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tastes, the same opinions, the same feelings, and sense of right and wrong. In short, we made good the “idem velle et idem nolle," as forming the basis of a lasting friendship, and not unaptly we sometimes reminded one another of the brotherly love between Milton and Henry Lawes, so celebrated in the beautiful Lycidas, which Foljambe seemed to love as well as myself, though both so young.

One would have thought that the enjoyment of a pleasure so pure, so natural, so incapable of hurting any body, and might I not add, so enjoined by the revered author of our religion himself, as friendship, could have given offence to nobody. But not so. The distinction which Foljambe shewed me was deemed an affront by the other boys, and they disliked us both for it ; him, for preferring a mere equal to themselves; me, for being so preferred. I thought this very hard, but, as I have observed, I afterwards found it was the way of the world.

For some time we were regardless of this ill will, and continued our studies, our walks, and our plays together; for which, strange to say, we were sent to Coventry by our sulky schoolfellows. Even this we did not much mind, any more than their sneers of unkindness when thrown together with them ; though I own my little reasoning mind set busily to work to ascertain, if it could, from what spice of the devil all this could arise.

At length the ill-will of those who envied us the power of making ourselves happy without them (for this seemed the amount of our crime) broke out into open hostility. There was a lad of the name of Ramshorn, about fifteen years of age, the son of an inn

keeper in the neighbourhood, whose father piqued himself on his inn's being avoided by gentlemen, on account of his rudeness. This lad was dull enough at books, but had a swaggering air of vulgar insolence, very terrific to his juniors, whom he belaboured without mercy, and very hateful to his equals, whom he only did not bully from fear of their turning again. He was vulgar in his looks, vulgar in his mind, vulgar in his dress, in short, vulgar in every thing, and what Shakspeare calls a “ proud, shallow, filthy, worstedstocking knave.” Like his father, he was a great stickler for equality of all kinds, which he proved by soundly thrashing all the boys below him who would not do his bidding. This doctrine of equality, however, was so well relished by the school at large, that our lives (Foljambe's and mine) were made uncomfortable by it. For when we appeared together arm and arm, it was thought that we were too proud to associate with the rest; we were laughed at, and a cry of Pylades and Orestes set up in derision; and once, under Ramshorn's directions, we were hissed.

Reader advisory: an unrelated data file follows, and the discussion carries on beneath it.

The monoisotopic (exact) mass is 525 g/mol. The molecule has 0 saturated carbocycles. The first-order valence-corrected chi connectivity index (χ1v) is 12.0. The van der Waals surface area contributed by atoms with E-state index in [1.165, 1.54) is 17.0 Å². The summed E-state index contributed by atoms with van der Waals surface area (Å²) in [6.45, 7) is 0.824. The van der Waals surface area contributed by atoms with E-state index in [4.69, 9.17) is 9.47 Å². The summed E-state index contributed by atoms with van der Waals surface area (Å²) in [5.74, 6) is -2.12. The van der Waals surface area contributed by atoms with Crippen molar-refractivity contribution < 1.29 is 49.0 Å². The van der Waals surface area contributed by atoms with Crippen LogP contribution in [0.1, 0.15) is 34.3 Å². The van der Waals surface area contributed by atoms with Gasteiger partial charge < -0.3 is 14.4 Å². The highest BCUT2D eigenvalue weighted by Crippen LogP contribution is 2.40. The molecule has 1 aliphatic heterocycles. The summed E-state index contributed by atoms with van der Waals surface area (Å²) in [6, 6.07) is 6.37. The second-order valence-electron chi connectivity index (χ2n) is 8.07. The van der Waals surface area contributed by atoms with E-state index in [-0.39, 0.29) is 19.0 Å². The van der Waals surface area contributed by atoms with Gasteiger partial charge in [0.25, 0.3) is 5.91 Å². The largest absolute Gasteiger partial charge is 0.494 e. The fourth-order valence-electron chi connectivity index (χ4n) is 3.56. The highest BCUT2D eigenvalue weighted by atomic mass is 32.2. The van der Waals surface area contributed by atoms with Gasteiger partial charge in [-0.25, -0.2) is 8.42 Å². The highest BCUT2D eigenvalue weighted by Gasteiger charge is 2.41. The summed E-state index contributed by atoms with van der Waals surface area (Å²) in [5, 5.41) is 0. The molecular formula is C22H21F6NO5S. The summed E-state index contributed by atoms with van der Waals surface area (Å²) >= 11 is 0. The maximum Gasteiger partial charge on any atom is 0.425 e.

This was beyond bearing, and Foljambe's aristocratic spirit resolved to assert itself, by challenging the Tribune.

I saw the fight, and a desparate one it was. They were pretty equally paired. The Roundhead had the advantage in weight, but the Cavalier in activity. One was the most powerful in bone, the other in muscle. Each seemed resolved to conquer or die: the one to pull down what he hated as a superior, the other to preserve his own position. In short, it seemed almost an epitome of the notable struggles between the Radicals and Conservatives, which I have since lived to witness in